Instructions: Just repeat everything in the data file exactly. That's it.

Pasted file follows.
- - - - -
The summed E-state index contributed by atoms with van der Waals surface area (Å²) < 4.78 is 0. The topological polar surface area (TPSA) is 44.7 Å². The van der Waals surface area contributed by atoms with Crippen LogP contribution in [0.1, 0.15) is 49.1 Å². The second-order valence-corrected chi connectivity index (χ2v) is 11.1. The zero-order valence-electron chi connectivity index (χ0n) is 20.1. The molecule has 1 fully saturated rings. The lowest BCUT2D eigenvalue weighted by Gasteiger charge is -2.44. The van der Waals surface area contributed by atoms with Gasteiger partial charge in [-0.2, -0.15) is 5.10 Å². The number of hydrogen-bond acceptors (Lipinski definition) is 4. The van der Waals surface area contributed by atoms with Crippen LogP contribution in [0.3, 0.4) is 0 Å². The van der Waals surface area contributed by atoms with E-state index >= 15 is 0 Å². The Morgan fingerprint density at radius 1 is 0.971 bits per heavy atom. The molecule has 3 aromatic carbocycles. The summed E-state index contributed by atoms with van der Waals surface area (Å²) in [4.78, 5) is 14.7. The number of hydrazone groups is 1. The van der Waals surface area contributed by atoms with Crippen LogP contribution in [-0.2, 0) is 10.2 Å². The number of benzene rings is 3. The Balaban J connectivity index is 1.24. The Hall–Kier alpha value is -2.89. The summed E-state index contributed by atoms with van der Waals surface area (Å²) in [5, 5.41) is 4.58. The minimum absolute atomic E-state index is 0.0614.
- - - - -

The summed E-state index contributed by atoms with van der Waals surface area (Å²) < 4.78 is 0. The topological polar surface area (TPSA) is 44.7 Å². The van der Waals surface area contributed by atoms with Crippen LogP contribution in [0.1, 0.15) is 49.1 Å². The second-order valence-corrected chi connectivity index (χ2v) is 11.1. The zero-order valence-electron chi connectivity index (χ0n) is 20.1. The molecule has 1 fully saturated rings. The lowest BCUT2D eigenvalue weighted by Gasteiger charge is -2.44. The van der Waals surface area contributed by atoms with Gasteiger partial charge in [-0.2, -0.15) is 5.10 Å². The number of hydrogen-bond acceptors (Lipinski definition) is 4. The van der Waals surface area contributed by atoms with Crippen LogP contribution in [0.3, 0.4) is 0 Å². The van der Waals surface area contributed by atoms with E-state index >= 15 is 0 Å². The Morgan fingerprint density at radius 1 is 0.971 bits per heavy atom. The molecule has 3 aromatic carbocycles. The summed E-state index contributed by atoms with van der Waals surface area (Å²) in [4.78, 5) is 14.7. The number of hydrazone groups is 1. The van der Waals surface area contributed by atoms with Crippen LogP contribution in [-0.2, 0) is 10.2 Å². The number of benzene rings is 3. The Balaban J connectivity index is 1.24. The Hall–Kier alpha value is -2.89. The summed E-state index contributed by atoms with van der Waals surface area (Å²) in [5, 5.41) is 4.58. The minimum absolute atomic E-state index is 0.0614.